Respondent. Therefore, I decline to credit much of her testimony.
    On November 29, 2010, Ms. Stillwell prepared a purchasing order to 
obtain supplies for RVIHC's dental department.

[[Page 62689]]

[Govt. Exh. 10; Tr. 151]. At the direction of Dr. Medinnus, she 
included one bottle of hydrocodone and one bottle of APAP with codeine 
along with other routine dental supplies in the order. [Id.]. Prior to 
preparing the order, Dr. Medinnus directed Ms. Stillwell to obtain 
authorization for the purchase order from Mr. Russ, specifically 
concerning the inclusion of controlled substances in the order. [Tr. 
153, 155]. Ms. Stillwell testified that she spoke to Mr. Russ before 
placing the purchase order. [Tr. 155]. During this conversation, Ms. 
Stillwell testified that Mr. Russ said he ``did not feel it was a good 
idea'' to order controlled substances for the dental department to 
dispense directly to patients. [Tr. 157-158]. Mr. Russ though could not 
recall the substance of this conversation with Ms. Stillwell at the 
hearing. [Tr. 50-51]. Despite Mr. Russ's misgivings, Ms. Stillwell 
informed Respondent that Mr. Russ had given his permission for the 
purchase order. [Tr. 158; Resp. Exh. A140].
    The purchase order was then ultimately approved by Jan Scribner, 
the deputy director of RVIHC, who possessed the ability to approve 
purchase orders in the absence of Mr. Russ. [Govt. Exh. 10; Govt. Exh. 
21; Tr. 46]. Ms. Scribner did not realize that the order contained a 
request to purchase controlled substances. [Govt. Exh. 21]. Nor did Ms. 
Stillwell inform her that the order contained a request to purchase 
controlled substances for use in the dental department. [Tr. 164-165]. 
Ms. Stillwell received the controlled substances from the purchase 
order on December 7, 2010 [Govt. Exh. 10 at 4; Tr. 48-49, 150]. She 
stored the bottle of hydrocodone and the bottle of APAP with codeine in 
a locked cabinet in the dental department and informed Dr. Medinnus of 
their arrival. [Tr. 169-170, 173].

I. Respondent's Dispensing of Controlled Substances at RVIHC

    Dr. Medinnus testified that he began to dispense hydrocodone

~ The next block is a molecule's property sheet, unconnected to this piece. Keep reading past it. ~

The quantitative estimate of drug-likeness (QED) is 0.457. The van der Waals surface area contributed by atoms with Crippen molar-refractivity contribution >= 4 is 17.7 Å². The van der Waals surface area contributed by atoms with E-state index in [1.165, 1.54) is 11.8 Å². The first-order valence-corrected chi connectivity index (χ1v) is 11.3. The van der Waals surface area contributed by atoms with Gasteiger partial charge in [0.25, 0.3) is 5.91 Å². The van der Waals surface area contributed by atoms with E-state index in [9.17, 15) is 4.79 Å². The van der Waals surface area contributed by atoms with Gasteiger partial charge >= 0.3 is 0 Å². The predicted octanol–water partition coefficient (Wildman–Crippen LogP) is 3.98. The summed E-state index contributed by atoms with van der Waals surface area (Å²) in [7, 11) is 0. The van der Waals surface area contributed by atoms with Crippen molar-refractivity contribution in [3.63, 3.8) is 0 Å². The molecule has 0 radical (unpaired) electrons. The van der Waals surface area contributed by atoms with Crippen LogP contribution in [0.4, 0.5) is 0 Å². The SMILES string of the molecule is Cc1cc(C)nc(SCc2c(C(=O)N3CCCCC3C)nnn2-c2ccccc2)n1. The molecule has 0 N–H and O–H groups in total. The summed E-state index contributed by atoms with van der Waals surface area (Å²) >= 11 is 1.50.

directly to dental patients beginning on January 18, 2011. [Tr. 418]. 
Respondent did not dispense any of the APAP with codeine during this 
period. [Tr. 432]. Respondent testified that he only intended to 
dispense the hydrocodone on an emergency basis. [Tr. 418; 475-476]. He 
further testified that he was experiencing serious marital and personal 
problems during this period of time and that he was under a great deal 
of personal and professional stress due to the absence of dental 
department employees and the hospitalization of his mother-in-law. [Tr. 
436-437; Resp. Exh. A117, A123, A138]. Ms. Stillwell testified that she 
never saw Dr. Medinnus self-abuse any of the hydrocodone kept in the 
dental department. [Tr. 179-180].
    Dr. Medinnus did acknowledge that he did not keep a separate 
dispensing log for hydrocodone that he dispensed during this period. 
[Tr. 491; Govt. Exhs. 18, 19]. Instead, he notated the dispensing of 
hydrocodone in each patient's dental chart. [Tr. 68; Govt. Exh. 13]. He 
testified that by not keeping a separate dispensing log, he violated 
the conditions of his DBC probation. [Tr. 509].
    Respondent also testified that he dispensed hydrocodone to one 
patient, a transient named ``JC'', without recording it in the 
patient's chart. [Tr. 519-525]. Again, due to concerns about the bias 
she displayed during her testimony and her lack of recall regarding 
this specific patient, I decline to credit Ms. Stillwell's account of 
the dispensing of hydrocodone to this patient. [Tr. 178, 180-184]. Dr. 
Medinnus credibly testified that he had examined the patient on January 
20, 2011, and observed that he needed a surgical extraction on two of 
his teeth. [Tr. 421, 521-22]. When the patient returned to RVIHC on 
January 24, 2011, Dr. Medinnus could not perform the extraction because 
of his busy schedule. [Id.; Tr. 523]. When the patient reported 
experiencing pain symptoms, Dr. Medinnus agreed to provide him with